Democrats suffered a second beating yesterday on public financing of Senate elections as the Senate failed by 13 votes to cut off the Republican filibuster.

With 60 votes needed for debate-limiting cloture, advocates mustered only a 47-to-46 majority - worse than their showing on Friday when their majority was 79 to 45.

However, Senate Majority Leader Robert C. Byrd (D-W. Va.) said he expects cloture forces to make a sizable gain today, when a third vote is taken.

Minority Leader Howard H. Baker Jr. (R-Tenn.) believes government financing will help Democrats win more elections than Republicans, and has invoked the strongest bonds of party unity to hold republicans together in the fillibuster. Only two voted for cloture yesterday - charles (Mac) Mathias Jr. (Md.) and Edward W. Brooke (Mass). Once again 10 Southern Democrats voted against cloture. Many fear they will face well-funded GOP opponents for the first time if public financing wins.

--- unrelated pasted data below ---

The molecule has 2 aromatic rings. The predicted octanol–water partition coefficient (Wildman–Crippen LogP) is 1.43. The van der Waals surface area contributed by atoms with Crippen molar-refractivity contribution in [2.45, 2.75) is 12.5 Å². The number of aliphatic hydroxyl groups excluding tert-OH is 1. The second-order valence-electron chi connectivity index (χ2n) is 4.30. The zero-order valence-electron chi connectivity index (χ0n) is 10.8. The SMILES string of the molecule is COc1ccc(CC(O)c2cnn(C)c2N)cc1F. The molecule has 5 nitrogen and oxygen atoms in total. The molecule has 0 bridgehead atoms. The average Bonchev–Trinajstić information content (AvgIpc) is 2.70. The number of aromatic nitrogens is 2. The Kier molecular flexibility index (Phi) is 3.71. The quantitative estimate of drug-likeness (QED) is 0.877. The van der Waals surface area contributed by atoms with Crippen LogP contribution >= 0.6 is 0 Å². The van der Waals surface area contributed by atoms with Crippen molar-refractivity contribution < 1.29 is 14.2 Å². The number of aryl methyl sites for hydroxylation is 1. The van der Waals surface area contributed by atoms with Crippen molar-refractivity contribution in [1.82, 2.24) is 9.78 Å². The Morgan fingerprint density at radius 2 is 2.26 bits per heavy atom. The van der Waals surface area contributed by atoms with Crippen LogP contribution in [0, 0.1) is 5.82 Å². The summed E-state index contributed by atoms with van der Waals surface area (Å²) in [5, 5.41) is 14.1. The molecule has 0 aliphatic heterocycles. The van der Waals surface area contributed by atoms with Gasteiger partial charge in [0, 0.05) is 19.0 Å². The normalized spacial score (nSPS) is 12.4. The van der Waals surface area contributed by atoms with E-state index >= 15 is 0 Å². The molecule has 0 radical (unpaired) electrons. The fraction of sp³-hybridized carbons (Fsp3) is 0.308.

Republican John Gardner, founding chairman of Common Cause, said Baker's "claims that the campaigns reform bills discriminates against Republicans are ridiculous." Before the cloture vote, a Dick Clark (D-Iowa) amendment to make sure Republicans get major-party financing in the South was adopted.